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What’s in Your Net Zero Energy Design Toolkit?

16 May 2011 | Posted By Jeff Cole 2,460 views No Comment

Analytical software? Diagnostic tools? Have you started putting a toolkit together? Do you know where you’d begin?

A team of University of Oregon undergraduate architecture students, members of the UO student ASHRAE (American Society of Heating, Refrigerating and Air Conditioning Engineers) chapter, will soon be able to provide some advice. The students have been awarded an ASHRAE Undergraduate Senior Project Grant to develop a net zero energy design toolkit

The ASHRAE senior grant program provides annual grants (14 this year, with the UO proposal ranked as the best) to support demonstration undergraduate projects. The UO grant will help acquire a blower door, an infrared camera (to detect missing or defective insulation), and test and balance equipment. The student researchers will develop a protocol for the use of the equipment; and this summer, five undergraduates will undertake field trials to test infiltration and heat loss in commercial buildings and residences. The comprehensive protocol will also incorporate analytical approaches to assess plug load consumption and opportunities for on-site renewables.

Alison Kwok, University of Oregon Architecture professor and faculty advisor for the UO chapter, explained that the toolkit and protocol is being crafted to facilitate investigation, evaluation, and experiential understanding of the impact of construction on performance, in achieving net zero targets.  She explained: “The protocol will begin with pre-occupancy investigations, continue with post-occupancy facility audits, and end with professional workshops, where students will discuss their building performance analyses with engineers, architects, contractors and building owners, addressing topics such as occupant comfort, system effectiveness, and energy use.”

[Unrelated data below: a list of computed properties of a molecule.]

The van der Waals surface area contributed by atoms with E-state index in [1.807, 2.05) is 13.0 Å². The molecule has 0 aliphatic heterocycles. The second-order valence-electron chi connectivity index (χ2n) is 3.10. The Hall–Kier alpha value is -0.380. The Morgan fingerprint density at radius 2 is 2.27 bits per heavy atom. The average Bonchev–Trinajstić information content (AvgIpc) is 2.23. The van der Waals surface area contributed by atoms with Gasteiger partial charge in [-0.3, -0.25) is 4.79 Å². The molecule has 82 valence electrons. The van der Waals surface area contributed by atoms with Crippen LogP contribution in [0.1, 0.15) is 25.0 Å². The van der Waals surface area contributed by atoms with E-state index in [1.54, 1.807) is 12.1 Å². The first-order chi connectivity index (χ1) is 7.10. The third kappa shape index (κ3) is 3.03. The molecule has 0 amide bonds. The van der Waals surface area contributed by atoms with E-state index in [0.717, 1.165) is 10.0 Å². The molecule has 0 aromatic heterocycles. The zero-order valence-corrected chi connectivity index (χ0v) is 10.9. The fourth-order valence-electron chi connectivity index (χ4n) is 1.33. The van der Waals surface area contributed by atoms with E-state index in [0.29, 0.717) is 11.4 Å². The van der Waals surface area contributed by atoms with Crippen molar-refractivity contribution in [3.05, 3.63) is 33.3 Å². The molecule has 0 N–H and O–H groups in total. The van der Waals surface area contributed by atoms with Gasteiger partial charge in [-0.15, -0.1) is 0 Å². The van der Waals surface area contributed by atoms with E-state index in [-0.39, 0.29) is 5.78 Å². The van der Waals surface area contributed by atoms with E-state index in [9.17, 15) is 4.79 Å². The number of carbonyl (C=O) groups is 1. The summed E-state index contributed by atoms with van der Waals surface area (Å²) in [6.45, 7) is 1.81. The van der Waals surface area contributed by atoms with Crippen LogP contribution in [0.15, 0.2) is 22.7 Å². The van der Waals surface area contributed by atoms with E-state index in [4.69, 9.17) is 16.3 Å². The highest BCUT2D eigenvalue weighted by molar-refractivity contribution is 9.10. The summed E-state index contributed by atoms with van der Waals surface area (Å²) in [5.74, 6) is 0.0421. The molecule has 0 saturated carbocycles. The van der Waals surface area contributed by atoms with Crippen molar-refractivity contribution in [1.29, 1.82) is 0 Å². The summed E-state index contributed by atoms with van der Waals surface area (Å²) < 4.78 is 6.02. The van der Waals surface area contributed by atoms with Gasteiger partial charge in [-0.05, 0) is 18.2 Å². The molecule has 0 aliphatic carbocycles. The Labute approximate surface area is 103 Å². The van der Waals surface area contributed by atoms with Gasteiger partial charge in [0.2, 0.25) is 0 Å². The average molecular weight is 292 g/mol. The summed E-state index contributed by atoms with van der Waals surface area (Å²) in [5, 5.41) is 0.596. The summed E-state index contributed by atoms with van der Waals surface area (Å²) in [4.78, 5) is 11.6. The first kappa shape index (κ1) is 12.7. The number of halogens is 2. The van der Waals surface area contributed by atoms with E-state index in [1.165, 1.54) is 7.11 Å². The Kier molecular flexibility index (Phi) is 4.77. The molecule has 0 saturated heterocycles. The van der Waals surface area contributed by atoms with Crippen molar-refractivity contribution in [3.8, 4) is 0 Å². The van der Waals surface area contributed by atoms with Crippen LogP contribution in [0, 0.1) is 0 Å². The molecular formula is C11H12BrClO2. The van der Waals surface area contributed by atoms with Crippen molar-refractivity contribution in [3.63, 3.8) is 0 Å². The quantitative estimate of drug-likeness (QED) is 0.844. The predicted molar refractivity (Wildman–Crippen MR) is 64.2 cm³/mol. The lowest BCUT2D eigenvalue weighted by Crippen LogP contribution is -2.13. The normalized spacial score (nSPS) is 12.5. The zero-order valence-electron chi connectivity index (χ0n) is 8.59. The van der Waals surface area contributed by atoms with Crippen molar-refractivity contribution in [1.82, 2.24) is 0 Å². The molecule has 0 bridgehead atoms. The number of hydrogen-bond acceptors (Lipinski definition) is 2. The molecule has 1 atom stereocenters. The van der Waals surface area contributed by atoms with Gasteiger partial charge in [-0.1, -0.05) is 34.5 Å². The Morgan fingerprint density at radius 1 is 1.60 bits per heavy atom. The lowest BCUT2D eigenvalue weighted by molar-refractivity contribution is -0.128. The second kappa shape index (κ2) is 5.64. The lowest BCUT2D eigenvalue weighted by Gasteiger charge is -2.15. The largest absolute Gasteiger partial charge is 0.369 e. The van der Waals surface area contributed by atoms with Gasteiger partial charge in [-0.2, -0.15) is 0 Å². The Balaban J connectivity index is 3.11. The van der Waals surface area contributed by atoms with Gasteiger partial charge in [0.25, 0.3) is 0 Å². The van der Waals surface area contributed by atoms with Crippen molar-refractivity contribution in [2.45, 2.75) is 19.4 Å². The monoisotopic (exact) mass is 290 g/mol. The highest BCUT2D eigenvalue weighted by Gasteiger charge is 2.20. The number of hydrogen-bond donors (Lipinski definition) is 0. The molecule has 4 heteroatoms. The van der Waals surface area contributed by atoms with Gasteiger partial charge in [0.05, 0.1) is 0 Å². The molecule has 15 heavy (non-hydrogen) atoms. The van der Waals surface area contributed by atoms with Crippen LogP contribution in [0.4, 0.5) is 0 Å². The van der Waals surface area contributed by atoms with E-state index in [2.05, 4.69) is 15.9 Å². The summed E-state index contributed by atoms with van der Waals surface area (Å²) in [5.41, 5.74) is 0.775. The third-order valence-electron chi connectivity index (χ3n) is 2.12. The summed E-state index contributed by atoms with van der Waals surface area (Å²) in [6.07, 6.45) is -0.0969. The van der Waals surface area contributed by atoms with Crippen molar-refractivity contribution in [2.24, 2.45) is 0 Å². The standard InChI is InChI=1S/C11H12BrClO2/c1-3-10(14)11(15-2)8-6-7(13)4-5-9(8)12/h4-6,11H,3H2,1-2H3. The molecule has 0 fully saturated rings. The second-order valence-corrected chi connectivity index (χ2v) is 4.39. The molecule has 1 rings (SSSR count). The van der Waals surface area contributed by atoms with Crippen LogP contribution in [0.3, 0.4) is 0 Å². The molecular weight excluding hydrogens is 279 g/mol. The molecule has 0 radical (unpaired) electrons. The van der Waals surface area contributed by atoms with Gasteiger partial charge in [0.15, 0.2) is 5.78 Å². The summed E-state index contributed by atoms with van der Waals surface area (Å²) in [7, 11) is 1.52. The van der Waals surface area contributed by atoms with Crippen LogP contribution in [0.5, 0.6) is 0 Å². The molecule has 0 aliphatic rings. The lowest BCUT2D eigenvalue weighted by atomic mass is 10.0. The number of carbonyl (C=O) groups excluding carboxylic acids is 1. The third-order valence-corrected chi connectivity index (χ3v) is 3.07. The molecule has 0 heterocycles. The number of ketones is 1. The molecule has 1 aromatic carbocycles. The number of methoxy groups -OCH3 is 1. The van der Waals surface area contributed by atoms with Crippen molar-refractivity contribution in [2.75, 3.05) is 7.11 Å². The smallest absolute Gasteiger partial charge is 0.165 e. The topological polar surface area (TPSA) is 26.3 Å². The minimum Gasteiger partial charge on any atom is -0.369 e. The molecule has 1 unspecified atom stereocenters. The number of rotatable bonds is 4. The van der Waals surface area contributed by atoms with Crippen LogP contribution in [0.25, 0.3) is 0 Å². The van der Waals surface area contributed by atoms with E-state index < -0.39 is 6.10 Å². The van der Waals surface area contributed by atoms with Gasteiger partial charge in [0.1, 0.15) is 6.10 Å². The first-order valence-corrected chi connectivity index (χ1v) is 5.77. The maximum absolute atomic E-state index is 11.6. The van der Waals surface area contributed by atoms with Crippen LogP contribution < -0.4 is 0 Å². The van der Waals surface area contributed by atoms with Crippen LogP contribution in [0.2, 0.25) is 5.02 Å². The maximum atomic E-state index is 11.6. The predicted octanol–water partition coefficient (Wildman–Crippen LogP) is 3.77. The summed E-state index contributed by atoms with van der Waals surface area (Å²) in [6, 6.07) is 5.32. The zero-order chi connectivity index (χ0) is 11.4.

In some ways, this project continues the case-based research and training methodology embedded in the Agents of Change program, which was funded at UO for five years by the US Department of Education. Agents of Change also packaged toolkits with field assessment protocols that were used by faculty and graduate student teams. Program resources can still be accessed at http://aoc.uoregon.edu/.

The UO ASHRAE Chapter, with 20-25 students, is one of just a couple of chapters in the country made up entirely of architecture students (another is at the Savannah College of Art & Design). These architecture students are particularly interested in the importance of integrating environmental systems with building design and ASHRAE holds important theoretical and practical knowledge that can help architects to build better buildings.

Both the close integration of architecture and mechanical engineering disciplines and the project emphasis on performance testing and assessment are near and dear to our BetterBricks’ hearts. As the top grant award winner, two UO students will be invited to present the project as part of the Student Program at the 2012 ASHRAE Winter Conference in Chicago. We hope that their presentation effectively spreads these messages to a large group of future practitioners.

And speaking of future practitioners, Oregon remains unique in having three student ASHRAE chapters associated with a single professional chapter. Portland State and the University of Portland also have chapters. Earlier this year, the UO chapter hosted the other two for a tour of the White Stag building’s green features. Additional workshops, with participants from all three chapters, are a distinct possibility.

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